As we approach the end of 2020, we are able to look back on one of the most challenging years that I have ever experienced. Throughout these trying times, Bob Tise and Matt Stevenson were consistent in their desire to share knowledge with everyone. Matt shares a synopsis of the topics they shared from the perspective of a PCB manufacturer.

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Connect the Dots: The New Recipe for Customer Service Success

11-11-2020

How are you holding up these days during the pandemic? Each of us is dealing with life struggles and changes differently. With this in mind, Matt Stevenson asks Al Secchi, global customer support and sales manager, what he has learned professionally from the pandemic and how to serve customers.

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Connect the Dots: Unraveling the Mysterious BGA Routing Mess

10-19-2020

A ball-grid-array (BGA) device can be a daunting component to route, especially in fine-pitch arrays featuring solder ball counts in the hundreds and pitch values as tight as 0.5 millimeters. Bob Tise and Matt Stevenson describe how you can take the mystery out of BGA routing and create a PCB design that can handle all those pesky narrow spaces.

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Connect the Dots: How to Know If a CAD Tool Is Right for You

09-21-2020

The tool that defines PCB designers is our CAD software, and many discover quickly that not all CAD tools are created equally. Bob Tise and Matt Stevenson answer the question, "How can designers find the right CAD tools to fit their particular methodology and needs?"

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Connect the Dots: The Nuts and Bolts of Electrical Testing

08-12-2020

In this column, Bob Tise and Matt Stevenson explore the world of electrical testing. They examine a variety of testing methods, what options to look for in a PCB manufacturer, and how to ensure that you're getting the best value out of the electrical test options available to you.

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Connect the Dots: Reassessing the Risk of Offshore PCB Manufacturing

07-15-2020

Offshore board production has long been considered an effective way to reduce the cost of producing electronic devices here at home, but those savings often demand a higher tolerance for delivery issues and come with lowered expectations for quality. Bob Tise and Matt Stevenson explain.

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Connect the Dots: The Power of Forward Thinking

06-06-2020

Innovation comes in many forms and from more places these days. Bob Tise and Matt Stevenson discuss how innovative electronic devices all contain PCBs, and share pro design tips for bringing new products to the market.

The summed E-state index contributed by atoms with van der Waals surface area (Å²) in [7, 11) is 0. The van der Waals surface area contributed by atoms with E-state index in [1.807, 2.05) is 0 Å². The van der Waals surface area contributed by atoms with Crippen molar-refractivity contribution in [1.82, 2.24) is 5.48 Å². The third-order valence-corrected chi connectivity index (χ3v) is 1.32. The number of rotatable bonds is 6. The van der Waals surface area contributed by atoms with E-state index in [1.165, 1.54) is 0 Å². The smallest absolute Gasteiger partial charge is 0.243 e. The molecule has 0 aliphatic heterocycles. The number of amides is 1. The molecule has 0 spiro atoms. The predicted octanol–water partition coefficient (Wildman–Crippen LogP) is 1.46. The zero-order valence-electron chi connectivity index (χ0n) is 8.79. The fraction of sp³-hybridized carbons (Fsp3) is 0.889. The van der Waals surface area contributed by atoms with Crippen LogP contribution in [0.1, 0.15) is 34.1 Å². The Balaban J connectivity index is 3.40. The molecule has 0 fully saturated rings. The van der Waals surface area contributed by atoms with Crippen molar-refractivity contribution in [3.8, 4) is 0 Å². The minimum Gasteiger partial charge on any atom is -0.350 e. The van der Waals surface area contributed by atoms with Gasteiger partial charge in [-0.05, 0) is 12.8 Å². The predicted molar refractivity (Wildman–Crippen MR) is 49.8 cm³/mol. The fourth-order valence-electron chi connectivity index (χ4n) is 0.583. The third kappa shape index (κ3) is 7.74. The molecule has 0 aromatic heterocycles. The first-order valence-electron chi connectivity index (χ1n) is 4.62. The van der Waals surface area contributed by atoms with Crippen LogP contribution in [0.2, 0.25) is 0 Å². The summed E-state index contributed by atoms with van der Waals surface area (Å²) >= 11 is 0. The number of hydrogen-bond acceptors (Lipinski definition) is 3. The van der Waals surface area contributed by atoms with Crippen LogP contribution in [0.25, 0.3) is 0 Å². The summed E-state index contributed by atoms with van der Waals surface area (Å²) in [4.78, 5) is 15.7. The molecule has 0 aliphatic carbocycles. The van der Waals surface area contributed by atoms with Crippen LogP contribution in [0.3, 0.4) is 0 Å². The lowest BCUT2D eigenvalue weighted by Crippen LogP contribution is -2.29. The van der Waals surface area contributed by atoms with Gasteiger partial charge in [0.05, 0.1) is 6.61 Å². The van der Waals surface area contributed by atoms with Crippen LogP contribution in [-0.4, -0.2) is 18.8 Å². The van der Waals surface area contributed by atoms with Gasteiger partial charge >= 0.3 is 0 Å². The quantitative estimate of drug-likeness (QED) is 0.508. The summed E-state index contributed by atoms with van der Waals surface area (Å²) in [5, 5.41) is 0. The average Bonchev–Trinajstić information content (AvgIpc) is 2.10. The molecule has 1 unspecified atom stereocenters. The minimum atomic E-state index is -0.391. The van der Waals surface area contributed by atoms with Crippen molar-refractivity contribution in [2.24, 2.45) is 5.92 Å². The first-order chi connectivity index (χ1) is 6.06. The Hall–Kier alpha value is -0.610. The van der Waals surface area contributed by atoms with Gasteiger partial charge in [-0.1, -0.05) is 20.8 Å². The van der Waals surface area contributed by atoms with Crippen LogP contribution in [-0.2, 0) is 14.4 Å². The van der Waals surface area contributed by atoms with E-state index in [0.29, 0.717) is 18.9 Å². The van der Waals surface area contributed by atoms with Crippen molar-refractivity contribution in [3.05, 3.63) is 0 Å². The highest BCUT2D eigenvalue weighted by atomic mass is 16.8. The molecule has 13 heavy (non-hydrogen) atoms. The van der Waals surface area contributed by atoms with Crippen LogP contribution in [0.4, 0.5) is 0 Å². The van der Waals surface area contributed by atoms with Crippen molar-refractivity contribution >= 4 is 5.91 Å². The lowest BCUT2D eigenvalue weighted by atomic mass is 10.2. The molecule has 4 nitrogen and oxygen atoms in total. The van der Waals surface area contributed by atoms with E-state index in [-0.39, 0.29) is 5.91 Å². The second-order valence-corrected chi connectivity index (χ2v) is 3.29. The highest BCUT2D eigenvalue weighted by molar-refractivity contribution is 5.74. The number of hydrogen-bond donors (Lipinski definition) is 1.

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Connect the Dots: Picking a Prototyping Strategy

05-29-2020

No matter how simple or complicated your electronic project, PCB prototyping is part of its journey from concept to reality. This process of turning the design into something physical can teach you a lot about what needs to be tweaked and improved before your PCB is ready for full production. Bob Tise and Matt Stevenson explain how before you can prototype, you have to design.

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Connect the Dots: Increased Focus on Health and Wellness Transforms the PCB Industry

04-04-2020

Our increased focus on health and wellness drives technology advancement for personal devices and those used in the delivery of healthcare. Bob Tise and Matt Stevenson explain how this trend also drives both PCB production innovation and a long-overdue update of the employer/employee relationship.

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Connect the Dots: The Seven-year Etch

03-16-2020

PCB etching seems like a simple task on the surface, but quite a few things can go wrong during this process. Adhering to best practice and continuous improvement is a must to help avoid issues with your finished board. Bob Tise and Matt Stevenson share their design tips for a better etching process.

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2019

Connect the Dots: A Penny for Your Thoughts on Copper

11-19-2019

You're probably thinking: “Bob can’t possibly write an entire article dedicated to the use of copper in PCBs.” To that, Bob says, “Hold my beer.”

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Connect the Dots: Build Quality Into Your Boards and Processes

11-06-2019

To the procurement clerk, a PCB may seem like it is just a line item on a bill of materials (BOM) or parts list during the production of an electronic device. At Sunstone, we know differently. The PCB is the building block for all of the components and parts in your electrical project.

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Connect the Dots: A Proactive Approach to Controlled Impedance

10-09-2019